Did you read last Wednesday’s Signal Newspaper, which included a column titled, “We’re creating community at Earth Arbor Day Festival,” along with a picture of Mayor Pro-Tem Cameron Smyth? I thought it a little odd. It did not say it was written by Cameron Smyth, as I have often wondered if the council members actually write the columns themselves. But putting all else aside, the writing revealed, “The (Arbor Day) festival will kick off with the city celebrating its 29th consecutive year of being awarded the “Tree City USA” designation.”
I could not agree more; the City of Santa Clarita’s efforts in planting thousands of trees all around our community greatly improved our municipality’s look and quality of life. So, if you had been thinking of providing a young tree a place to spread its roots, I hope you had the foresight to pick up one of the free 1-gallon trees at last Saturday’s Earth Arbor Day event. If you missed the event and still long for a tree to hug, young trees are available at our local nurseries at a very reasonable cost. Over 40 years ago, I myself planted a tree in the front yard which was no larger in circumference than a broom handle. Now a very large Fruitless Mulberry, in the summer heat, you can feel the temperature drop when you walk out under it and take a seat in my front atrium.
The second thing which caught my attention was, “The festival also offers residents the tools and resources needed to recycle, compost, and conserve water.” I favor the prospect of recycling. Maybe it is because I am from a generation who fixed things when they were broken, saved leftovers for the next project, and did not believe in discarding usable items. Composting, on the other hand, is another question, because it doesn’t seem like something which will work out too well for those living in apartments, townhouses and condominiums. Yet, when I hear about providing instructions to our residents about water recycling, the hair on the back of my neck begins to rise. Surely, the majority of our population does not believe in wasting water, and we are all aware of the problems which have been created in getting water down from the north, but if our city continues to grow at the current pace, it is highly unlikely individual residents conservation will provide long-term sustainability. In fact, if you look at our water agencies current five-year plan, the only way they can assure an adequate supply over the next five years is for current users to use less. Plus, if the situation was not frustrating enough, every time the community uses less, the water companies want to charge more in order to maintain their infrastructure, because they have no other way to deal with it.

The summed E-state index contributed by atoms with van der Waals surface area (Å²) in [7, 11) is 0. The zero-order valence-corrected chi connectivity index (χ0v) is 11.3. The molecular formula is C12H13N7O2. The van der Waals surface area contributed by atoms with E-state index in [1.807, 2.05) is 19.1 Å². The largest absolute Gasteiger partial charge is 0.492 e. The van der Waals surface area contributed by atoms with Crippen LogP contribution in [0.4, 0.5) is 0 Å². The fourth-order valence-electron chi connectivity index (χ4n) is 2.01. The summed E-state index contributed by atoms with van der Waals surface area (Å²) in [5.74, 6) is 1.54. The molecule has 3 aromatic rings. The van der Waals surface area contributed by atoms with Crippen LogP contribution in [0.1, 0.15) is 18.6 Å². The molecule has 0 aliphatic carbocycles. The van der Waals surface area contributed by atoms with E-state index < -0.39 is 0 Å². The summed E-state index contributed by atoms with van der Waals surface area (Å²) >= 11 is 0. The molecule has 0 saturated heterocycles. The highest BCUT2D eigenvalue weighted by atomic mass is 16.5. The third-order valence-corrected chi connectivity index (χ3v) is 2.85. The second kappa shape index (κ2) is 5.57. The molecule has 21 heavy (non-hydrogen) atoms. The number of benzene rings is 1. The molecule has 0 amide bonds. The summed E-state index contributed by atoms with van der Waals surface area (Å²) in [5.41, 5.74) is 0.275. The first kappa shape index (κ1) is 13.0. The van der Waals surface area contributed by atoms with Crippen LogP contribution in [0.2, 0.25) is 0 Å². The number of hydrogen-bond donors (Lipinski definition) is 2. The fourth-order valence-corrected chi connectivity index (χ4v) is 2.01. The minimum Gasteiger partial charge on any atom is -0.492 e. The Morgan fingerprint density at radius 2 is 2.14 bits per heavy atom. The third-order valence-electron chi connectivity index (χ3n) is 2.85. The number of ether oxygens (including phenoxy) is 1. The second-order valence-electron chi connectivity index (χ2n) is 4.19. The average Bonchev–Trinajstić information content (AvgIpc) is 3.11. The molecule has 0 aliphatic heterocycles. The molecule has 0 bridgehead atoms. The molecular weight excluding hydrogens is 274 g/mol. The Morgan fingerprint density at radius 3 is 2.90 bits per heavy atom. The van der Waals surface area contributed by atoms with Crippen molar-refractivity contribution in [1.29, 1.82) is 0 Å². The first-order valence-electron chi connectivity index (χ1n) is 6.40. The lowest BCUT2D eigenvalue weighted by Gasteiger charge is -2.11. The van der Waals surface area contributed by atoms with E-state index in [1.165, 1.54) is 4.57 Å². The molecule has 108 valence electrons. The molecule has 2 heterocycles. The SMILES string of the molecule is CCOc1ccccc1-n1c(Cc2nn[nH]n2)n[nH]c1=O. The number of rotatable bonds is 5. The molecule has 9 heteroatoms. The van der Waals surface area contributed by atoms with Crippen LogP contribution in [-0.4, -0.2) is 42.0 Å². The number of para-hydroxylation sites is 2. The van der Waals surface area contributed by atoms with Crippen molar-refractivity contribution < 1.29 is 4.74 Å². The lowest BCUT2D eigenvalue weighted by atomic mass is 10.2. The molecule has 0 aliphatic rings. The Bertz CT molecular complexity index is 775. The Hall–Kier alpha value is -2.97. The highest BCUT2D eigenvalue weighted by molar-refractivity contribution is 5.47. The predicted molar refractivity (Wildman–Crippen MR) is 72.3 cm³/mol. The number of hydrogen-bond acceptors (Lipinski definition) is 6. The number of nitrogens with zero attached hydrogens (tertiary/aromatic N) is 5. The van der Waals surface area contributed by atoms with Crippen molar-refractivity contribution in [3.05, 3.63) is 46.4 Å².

Ok, I’ll admit, I was out of town last Saturday and did not attend Earth Arbor Day. So, maybe you could help me. Did the experts talk about water conservation from the standpoint of using washing machine and shower grey water for residential landscape irrigation? Was information provided in support of rebates to retrofit older homes, where residents need to run their water for a period of time before it becomes warm enough to bathe? Were examples on how to capture and use rainwater provided? Probably not, because creative solutions which take effort do not fit their narrative.
Yet, a very large resource enabling water conservation exists in Santa Clarita today. Several years ago, back when the Regional Water Quality Board decided the chloride level of water coming out of our two wastewater treatment plants was too high, with a stoke of a pen, they decided to require us to lower the level to 100 mg/ltr or less. Think about it. The Chloride standard for water you drink is allowed to be over twice that number. This started the debacle about adding another level of treatment to our wastewater treatment plants, at the cost of over $130 million to build, and $100 million a year to operate. Who will pay the bill? You are. The plan was to ramp up the SCV Sanitation District property tax assessment from 2014 to 2019 in order to reach the level necessary to build and sustain this new proposal. But in order to sell this project to the public, the sales staff was out in full force. They asserted, while our community is rightfully unhappy with the project, lowering the chloride level would make the water also useful for landscape irrigation, and with our treatment plants producing 20 million gallons a day, it was estimated 7 million gallons a day could become immediately available. Be aware, two members of the Santa Clarita City Council also have majority control of the SCV Sanitation District. Their votes alone can raise your property taxes and put the project plan into action. Therefore, the project was easily approved. Planning the additions to the treatment plants was initiated, along with an Environmental Impact Report (EIR) to determine how much of our wastewater treatment plant output needed to be put in the river to maintain endangered species habitats, and how much could be diverted for recycling. Then, along came the lawsuits. The Signal reported, “Judge James C. Chalfant agreed with ACWA (Affordable Clean Water Alliance) lawyers and called for more studies on the effects of recycled water on an endangered species of native fish.” The Sanitation District lawyers indicated, “they would respond specifically to those concerns.” Judge Chalfant, “wanted district officials to explain in greater detail how they will protect the unarmored threespine stickleback – an endangered species of native fish.”